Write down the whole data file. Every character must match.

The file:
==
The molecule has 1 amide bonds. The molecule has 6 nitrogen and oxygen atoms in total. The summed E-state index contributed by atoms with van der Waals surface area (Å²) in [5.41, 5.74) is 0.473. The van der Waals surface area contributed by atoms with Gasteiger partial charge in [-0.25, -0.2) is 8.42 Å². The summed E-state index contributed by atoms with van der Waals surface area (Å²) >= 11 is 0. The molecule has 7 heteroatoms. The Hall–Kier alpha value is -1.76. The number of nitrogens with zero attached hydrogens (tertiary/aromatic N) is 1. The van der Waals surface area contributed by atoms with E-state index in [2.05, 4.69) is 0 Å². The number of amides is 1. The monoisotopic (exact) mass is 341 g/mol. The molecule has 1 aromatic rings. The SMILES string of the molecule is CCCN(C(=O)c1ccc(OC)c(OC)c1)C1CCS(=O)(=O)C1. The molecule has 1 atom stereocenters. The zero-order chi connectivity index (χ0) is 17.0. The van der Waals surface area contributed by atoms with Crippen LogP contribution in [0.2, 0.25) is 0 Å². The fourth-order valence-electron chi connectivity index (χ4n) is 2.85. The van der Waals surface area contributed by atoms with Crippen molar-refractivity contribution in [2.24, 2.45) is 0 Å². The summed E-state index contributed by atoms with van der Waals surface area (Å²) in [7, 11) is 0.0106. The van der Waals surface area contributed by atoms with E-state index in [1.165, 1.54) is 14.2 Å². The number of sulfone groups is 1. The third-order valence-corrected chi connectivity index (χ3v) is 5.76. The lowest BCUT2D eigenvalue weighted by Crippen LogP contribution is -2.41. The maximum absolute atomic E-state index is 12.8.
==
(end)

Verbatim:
The molecule has 1 amide bonds. The molecule has 6 nitrogen and oxygen atoms in total. The summed E-state index contributed by atoms with van der Waals surface area (Å²) in [5.41, 5.74) is 0.473. The van der Waals surface area contributed by atoms with Gasteiger partial charge in [-0.25, -0.2) is 8.42 Å². The summed E-state index contributed by atoms with van der Waals surface area (Å²) >= 11 is 0. The molecule has 7 heteroatoms. The Hall–Kier alpha value is -1.76. The number of nitrogens with zero attached hydrogens (tertiary/aromatic N) is 1. The van der Waals surface area contributed by atoms with E-state index in [2.05, 4.69) is 0 Å². The number of amides is 1. The monoisotopic (exact) mass is 341 g/mol. The molecule has 1 aromatic rings. The SMILES string of the molecule is CCCN(C(=O)c1ccc(OC)c(OC)c1)C1CCS(=O)(=O)C1. The molecule has 1 atom stereocenters. The zero-order chi connectivity index (χ0) is 17.0. The van der Waals surface area contributed by atoms with Crippen LogP contribution in [0.2, 0.25) is 0 Å². The fourth-order valence-electron chi connectivity index (χ4n) is 2.85. The van der Waals surface area contributed by atoms with Crippen molar-refractivity contribution in [2.24, 2.45) is 0 Å². The summed E-state index contributed by atoms with van der Waals surface area (Å²) in [7, 11) is 0.0106. The van der Waals surface area contributed by atoms with E-state index in [1.165, 1.54) is 14.2 Å². The number of sulfone groups is 1. The third-order valence-corrected chi connectivity index (χ3v) is 5.76. The lowest BCUT2D eigenvalue weighted by Crippen LogP contribution is -2.41. The maximum absolute atomic E-state index is 12.8.